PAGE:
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Sunday, 3 November 2013

Milt Herth born 3 November 1902


Milton "Milt" Herth (November 3, 1902, Kenosha, Wisconsin – June 18, 1989, Las Vegas, Nevada) was an American jazz organist, known for his work on the Hammond organ soon after it was introduced in 1935. Herth's work is available from his recordings of the 1930s and 1940s.

Milt Herth knew what he was going to do from the moment he saw the first Hammond organ displayed and demonstrated in the lobby of the Hammond Clock Company, circa the early '30s in Chicago. Organ history could practically be called "herth-tory" based on his subsequent pledge of dedication, which was to play the Hammond organ and document it in every way possible, from publishing organ solo sheet music to recording dozens of albums. An account of the 1938 Princeton College reunion provides a daily slice of life for this artist: "The feature of the event was Milt Herth, who with his electric organ produced an unprecedented marathon of music."

One of Herth's main musical vehicles was a trio he fronted featuring the combination of organ, a regular pianist, and a drummer. The word "regular" is used to differentiate the piano from the organ, not to describe Herth's choice of pianists, which included the amazing Willie "The Lion" Smith. Herth collaborators in these small groups also included pianist Billy Kyle, who also worked with Louis Armstrong regularly, drummer O'Neil Spencer, and guitarist Teddy Bunn. The organist's professional break came in 1935 when he was appropriately hired by Indiana radio station WIND as an organist.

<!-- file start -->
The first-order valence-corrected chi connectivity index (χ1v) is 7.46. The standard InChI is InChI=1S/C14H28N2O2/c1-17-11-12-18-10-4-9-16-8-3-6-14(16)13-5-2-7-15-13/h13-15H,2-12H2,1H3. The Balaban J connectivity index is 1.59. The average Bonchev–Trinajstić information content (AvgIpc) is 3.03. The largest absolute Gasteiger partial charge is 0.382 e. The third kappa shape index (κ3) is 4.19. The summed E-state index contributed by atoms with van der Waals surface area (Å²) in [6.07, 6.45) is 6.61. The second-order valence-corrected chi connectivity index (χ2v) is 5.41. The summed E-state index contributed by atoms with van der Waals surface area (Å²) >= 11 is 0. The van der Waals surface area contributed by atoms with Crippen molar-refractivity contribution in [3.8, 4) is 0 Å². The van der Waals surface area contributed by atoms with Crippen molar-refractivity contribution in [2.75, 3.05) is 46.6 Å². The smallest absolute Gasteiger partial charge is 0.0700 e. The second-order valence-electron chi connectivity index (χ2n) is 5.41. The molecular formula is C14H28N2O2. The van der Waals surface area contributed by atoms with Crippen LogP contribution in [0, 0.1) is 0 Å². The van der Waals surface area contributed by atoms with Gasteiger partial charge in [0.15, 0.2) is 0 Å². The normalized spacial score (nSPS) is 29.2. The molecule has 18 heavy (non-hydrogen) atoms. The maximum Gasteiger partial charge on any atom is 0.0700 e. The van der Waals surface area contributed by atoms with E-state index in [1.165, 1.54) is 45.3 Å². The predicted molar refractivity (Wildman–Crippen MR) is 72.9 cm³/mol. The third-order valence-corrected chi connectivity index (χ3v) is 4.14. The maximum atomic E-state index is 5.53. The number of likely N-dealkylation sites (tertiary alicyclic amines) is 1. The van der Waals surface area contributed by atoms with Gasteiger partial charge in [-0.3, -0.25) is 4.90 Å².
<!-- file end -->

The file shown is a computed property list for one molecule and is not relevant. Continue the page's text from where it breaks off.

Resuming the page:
Milt Herth-Hammond organ, Willie 'The Lion' Smith-piano, O'Neil Spencer-drums & vocal - The swinging Larry Clinton composition was one of 1937's top song hits, with Tommy Dorsey's recording leading the way. Transferred from 78rpm: Decca 25065, originally issued on Decca 1553 - The Dipsy Doodle (Clinton) by the Milt Herth Trio, vocal by O'Neil Spencer, recorded November 11, 1937

Developing a repertoire that would include titles such as the tasty "Home Cookin' Man With a Fryin' Pan," the creepy if sanctified "Goblins in the Steeple," the thrifty if romantic "Honeymoonin' on a Dime," and the predictably wimpy "Sissy," Herth also fashioned a way of enunciating phrases as if tossing darts at a typewriter, so natural to the style of the Hammond that many other organists were not able to find a way around imitation. Herth's quartet began recording for Decca in the second half of the '30s. Reissue collections of early Willie "The Lion" Smith performances have also included material from his berth in the Herth combo.

Herth also played himself in several short films (Love and Onions (1935), Swing Styles (1939), and Jingle Belles, (1941)) as well as the longer 1942 film, Juke Box Jenny, a movie noted for being a series of musical performances. He died in Las Vegas, Nevada on June 18, 1989. (Info mainly All Music)

3 comments:

boppinbob said...

Slim pickings on the net, could only find "Most Happy Organ" as mp3 here:

http://recordoobscura.blogspot.co.uk/2010/04/most-happy-organ.html

Enough on you tube for an album so watch this space.

Donald Sevier said...

While admitting that I haven't come across much of his music before now, having listened to this rendering I find it so refreshing to hear the crisp, sharp tones of Milt's Hammond organ, with fine piano and drums accompaniment. Thanks Bob

boppinbob said...

Uploaded a small compilation of Milt Herth recordings mainly from Youtube plus other blog postings. Track #9 is not Milt Herth but as of yet unknown big band. Will rectify playlist when time allows.

https://mega.co.nz/#!dwIhBThJ!Z-UW72whaWqR4kcGnZJKzCHFnMFfLC2WyYtsF7yMzEw